When the men want to escape from talking to you, they get on their cell phones and ignore you.
Watch out for Turkish gigolos, Turkish drama, and street hospitality
The ‘street scene’ is primarily made up of the gigolo – lover boy-men who are working the streets of Sultanahmet hunting for an unknowing woman. They try to pick up young girls or older women 50+ who will then buy lots of overpriced stuff from them and their friends. Then they tell the women they want to be their boyfriends. His intention translates to, “I want to have sex with you, and I want you to buy me presents and give me money.”
Many Turkish men believe women come to Turkey for a sex vacation and that they want to sleep with Turkish men as part of their vacation experience. Maybe some do. The men often get angry and storm off if you say no. They hate rejection. Don’t worry; they are just moving on to the next woman.
One day, when I didn’t answer a question spoken to me in English, one of the men on the street loudly called me a liar and scampered off. To me, he looked a little old to be a gigolo.
Here is an example of an old loverboy, gigolo and a carpet salesmen
The man in the orange shirt has a good temper, and he finally got me to react. I wasn’t too happy.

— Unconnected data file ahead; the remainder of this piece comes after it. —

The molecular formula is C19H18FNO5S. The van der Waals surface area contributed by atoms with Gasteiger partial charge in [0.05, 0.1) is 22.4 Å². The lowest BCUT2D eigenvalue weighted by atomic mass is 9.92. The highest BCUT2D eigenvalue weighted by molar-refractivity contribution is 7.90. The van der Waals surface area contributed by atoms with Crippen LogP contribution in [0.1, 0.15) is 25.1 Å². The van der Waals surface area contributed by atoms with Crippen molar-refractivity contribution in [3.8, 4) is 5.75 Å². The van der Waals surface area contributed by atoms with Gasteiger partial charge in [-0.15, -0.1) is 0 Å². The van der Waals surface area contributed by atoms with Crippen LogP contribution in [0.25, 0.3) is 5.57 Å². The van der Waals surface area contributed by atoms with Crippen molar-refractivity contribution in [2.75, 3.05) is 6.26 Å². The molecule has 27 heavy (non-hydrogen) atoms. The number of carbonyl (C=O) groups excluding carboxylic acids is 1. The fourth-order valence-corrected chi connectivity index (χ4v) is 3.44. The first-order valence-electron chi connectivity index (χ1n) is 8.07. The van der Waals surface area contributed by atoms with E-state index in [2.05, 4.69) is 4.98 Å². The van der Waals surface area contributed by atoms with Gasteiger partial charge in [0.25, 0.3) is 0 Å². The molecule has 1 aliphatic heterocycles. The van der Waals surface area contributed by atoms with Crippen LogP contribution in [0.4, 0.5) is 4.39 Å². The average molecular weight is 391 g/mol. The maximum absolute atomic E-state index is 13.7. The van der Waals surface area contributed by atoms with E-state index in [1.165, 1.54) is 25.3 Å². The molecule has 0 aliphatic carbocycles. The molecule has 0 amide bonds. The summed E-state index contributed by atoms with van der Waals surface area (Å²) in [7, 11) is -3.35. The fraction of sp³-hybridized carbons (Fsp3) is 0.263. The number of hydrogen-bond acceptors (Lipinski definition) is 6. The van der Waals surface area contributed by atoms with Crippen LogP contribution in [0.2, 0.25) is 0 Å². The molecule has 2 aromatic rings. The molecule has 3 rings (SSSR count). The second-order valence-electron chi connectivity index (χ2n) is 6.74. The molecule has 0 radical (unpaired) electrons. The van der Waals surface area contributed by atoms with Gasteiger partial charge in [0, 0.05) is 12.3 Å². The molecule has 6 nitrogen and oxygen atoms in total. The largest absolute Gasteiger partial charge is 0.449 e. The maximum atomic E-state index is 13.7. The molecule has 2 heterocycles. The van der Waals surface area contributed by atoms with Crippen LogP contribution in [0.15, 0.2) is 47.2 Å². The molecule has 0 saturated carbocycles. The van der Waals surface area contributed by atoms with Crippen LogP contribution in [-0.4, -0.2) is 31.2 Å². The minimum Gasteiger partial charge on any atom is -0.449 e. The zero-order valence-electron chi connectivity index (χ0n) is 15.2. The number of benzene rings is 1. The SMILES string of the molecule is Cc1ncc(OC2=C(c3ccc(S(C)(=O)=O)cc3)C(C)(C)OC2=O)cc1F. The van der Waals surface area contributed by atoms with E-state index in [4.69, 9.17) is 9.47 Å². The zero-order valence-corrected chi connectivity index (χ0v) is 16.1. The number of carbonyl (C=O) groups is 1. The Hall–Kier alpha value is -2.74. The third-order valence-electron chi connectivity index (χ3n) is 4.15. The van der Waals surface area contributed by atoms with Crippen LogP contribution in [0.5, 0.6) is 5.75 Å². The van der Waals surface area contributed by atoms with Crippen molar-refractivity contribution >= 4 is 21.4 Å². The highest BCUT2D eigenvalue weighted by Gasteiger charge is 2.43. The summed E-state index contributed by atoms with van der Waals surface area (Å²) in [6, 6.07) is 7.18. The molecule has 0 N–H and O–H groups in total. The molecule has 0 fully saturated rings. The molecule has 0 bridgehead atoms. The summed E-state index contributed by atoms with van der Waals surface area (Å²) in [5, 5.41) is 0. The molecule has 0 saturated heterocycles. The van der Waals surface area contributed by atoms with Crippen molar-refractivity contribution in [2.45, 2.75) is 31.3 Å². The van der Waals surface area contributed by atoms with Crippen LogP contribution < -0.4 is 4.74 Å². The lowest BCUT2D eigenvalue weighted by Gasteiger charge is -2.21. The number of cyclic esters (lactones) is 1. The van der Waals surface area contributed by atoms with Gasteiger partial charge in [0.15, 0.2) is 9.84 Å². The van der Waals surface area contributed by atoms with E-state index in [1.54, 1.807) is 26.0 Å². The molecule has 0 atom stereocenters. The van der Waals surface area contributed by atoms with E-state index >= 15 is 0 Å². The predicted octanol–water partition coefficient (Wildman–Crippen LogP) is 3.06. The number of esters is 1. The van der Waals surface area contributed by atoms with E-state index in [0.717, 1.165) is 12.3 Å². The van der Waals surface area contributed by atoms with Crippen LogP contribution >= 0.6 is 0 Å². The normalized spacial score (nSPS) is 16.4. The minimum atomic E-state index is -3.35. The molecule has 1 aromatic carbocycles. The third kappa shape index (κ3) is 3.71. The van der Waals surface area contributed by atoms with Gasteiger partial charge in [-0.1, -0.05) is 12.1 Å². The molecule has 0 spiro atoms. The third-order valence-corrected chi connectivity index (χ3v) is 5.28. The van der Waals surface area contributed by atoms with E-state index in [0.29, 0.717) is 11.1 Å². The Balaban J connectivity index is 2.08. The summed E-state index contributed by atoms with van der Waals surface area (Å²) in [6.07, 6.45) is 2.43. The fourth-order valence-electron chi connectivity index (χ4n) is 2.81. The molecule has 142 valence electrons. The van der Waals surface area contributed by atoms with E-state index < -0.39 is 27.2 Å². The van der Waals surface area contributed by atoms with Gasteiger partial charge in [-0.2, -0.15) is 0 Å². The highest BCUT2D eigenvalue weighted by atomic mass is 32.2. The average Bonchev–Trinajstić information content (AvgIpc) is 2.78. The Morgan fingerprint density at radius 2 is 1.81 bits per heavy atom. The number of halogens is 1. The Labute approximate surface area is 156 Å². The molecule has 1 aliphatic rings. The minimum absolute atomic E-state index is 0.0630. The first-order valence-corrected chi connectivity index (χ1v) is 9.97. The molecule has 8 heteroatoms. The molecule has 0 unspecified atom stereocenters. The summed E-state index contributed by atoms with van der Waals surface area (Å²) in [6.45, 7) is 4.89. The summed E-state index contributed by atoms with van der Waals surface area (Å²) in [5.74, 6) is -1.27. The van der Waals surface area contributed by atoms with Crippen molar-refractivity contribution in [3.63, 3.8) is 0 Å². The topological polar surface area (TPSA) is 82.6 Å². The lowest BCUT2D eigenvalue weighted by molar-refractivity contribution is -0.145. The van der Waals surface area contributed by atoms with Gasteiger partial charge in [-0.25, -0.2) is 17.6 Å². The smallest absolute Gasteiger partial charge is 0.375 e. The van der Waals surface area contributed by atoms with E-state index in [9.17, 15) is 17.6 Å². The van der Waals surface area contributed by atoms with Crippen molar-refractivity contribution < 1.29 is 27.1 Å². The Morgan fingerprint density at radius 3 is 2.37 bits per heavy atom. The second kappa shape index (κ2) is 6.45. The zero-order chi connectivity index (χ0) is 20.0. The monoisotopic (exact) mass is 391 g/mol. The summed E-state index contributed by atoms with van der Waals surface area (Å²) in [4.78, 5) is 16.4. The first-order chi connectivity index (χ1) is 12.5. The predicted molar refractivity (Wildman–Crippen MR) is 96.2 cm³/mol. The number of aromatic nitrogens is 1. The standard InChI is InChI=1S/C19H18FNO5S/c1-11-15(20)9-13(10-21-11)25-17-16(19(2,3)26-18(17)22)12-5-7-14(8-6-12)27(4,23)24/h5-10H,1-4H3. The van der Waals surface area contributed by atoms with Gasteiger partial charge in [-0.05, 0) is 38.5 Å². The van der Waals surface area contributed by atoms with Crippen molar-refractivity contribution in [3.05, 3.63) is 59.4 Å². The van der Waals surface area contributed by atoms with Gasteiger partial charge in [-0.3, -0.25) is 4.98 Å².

The picture is out of focus because I was keeping my safe distance and walking. No more Turkish drama for me.
If you are down by this area, you will see lots of men in persona. The Lover boy-men are pretending to be characters that you will like. You will see the businessman, (this is a politically incorrect term, but I use it because that is how they use the word.) The student, the ‘stud,’ and the rock star, they are in character and acting out the street drama for your benefit.
On a side note, one time A friend of mine who is a cop – walked with me through the street and pointed out all the characters they were playing. It was actually sad to think people did this to tourist.
The men want you to feel flattered so that they can hook up with you. They may even pawn you off on their friends. I know this is true because it happened to my friend. Be aware that it’s a scam. They want your money – so hang on tightly to your money and avoid the Turkish drama when you can.
Travel tip: The Best Regional Turkish Food in Istanbul
Copyright © 2020 Capetown-Rio, Inc. USA. All rights reserved. Republishing is allowed only with written permission. All photography rights on this page belong to Capetown-Rio, Inc. and the author. Do you have a question, business proposal, or speaking opportunity? Please contact me here.